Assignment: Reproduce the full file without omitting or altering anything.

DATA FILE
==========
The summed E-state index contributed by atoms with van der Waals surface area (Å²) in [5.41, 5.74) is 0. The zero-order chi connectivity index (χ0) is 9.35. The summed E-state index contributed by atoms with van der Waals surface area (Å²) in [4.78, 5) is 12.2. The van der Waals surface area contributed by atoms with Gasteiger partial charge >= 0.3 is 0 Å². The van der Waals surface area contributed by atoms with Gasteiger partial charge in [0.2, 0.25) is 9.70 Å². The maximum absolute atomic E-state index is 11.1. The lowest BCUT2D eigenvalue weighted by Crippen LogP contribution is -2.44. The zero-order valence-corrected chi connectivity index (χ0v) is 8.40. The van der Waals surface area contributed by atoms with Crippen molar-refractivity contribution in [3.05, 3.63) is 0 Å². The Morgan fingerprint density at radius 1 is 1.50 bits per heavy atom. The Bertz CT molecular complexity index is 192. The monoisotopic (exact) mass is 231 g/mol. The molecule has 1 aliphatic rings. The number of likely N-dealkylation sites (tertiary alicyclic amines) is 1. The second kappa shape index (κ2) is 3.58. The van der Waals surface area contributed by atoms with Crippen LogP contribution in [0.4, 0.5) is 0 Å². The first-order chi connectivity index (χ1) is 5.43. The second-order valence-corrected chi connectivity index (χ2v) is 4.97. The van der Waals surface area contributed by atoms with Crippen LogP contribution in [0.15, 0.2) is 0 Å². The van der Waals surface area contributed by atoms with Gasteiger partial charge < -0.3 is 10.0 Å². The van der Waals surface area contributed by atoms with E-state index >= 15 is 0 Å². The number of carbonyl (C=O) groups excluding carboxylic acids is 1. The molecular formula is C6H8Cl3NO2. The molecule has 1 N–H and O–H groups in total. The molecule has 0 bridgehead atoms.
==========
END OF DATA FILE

The summed E-state index contributed by atoms with van der Waals surface area (Å²) in [5.41, 5.74) is 0. The zero-order chi connectivity index (χ0) is 9.35. The summed E-state index contributed by atoms with van der Waals surface area (Å²) in [4.78, 5) is 12.2. The van der Waals surface area contributed by atoms with Gasteiger partial charge >= 0.3 is 0 Å². The van der Waals surface area contributed by atoms with Gasteiger partial charge in [0.2, 0.25) is 9.70 Å². The maximum absolute atomic E-state index is 11.1. The lowest BCUT2D eigenvalue weighted by Crippen LogP contribution is -2.44. The zero-order valence-corrected chi connectivity index (χ0v) is 8.40. The van der Waals surface area contributed by atoms with Crippen molar-refractivity contribution in [3.05, 3.63) is 0 Å². The Morgan fingerprint density at radius 1 is 1.50 bits per heavy atom. The Bertz CT molecular complexity index is 192. The monoisotopic (exact) mass is 231 g/mol. The molecule has 1 aliphatic rings. The number of likely N-dealkylation sites (tertiary alicyclic amines) is 1. The second kappa shape index (κ2) is 3.58. The van der Waals surface area contributed by atoms with Crippen LogP contribution in [0.4, 0.5) is 0 Å². The first-order chi connectivity index (χ1) is 5.43. The second-order valence-corrected chi connectivity index (χ2v) is 4.97. The van der Waals surface area contributed by atoms with Crippen LogP contribution in [0.15, 0.2) is 0 Å². The van der Waals surface area contributed by atoms with Gasteiger partial charge < -0.3 is 10.0 Å². The van der Waals surface area contributed by atoms with E-state index >= 15 is 0 Å². The number of carbonyl (C=O) groups excluding carboxylic acids is 1. The molecular formula is C6H8Cl3NO2. The molecule has 1 N–H and O–H groups in total. The molecule has 0 bridgehead atoms.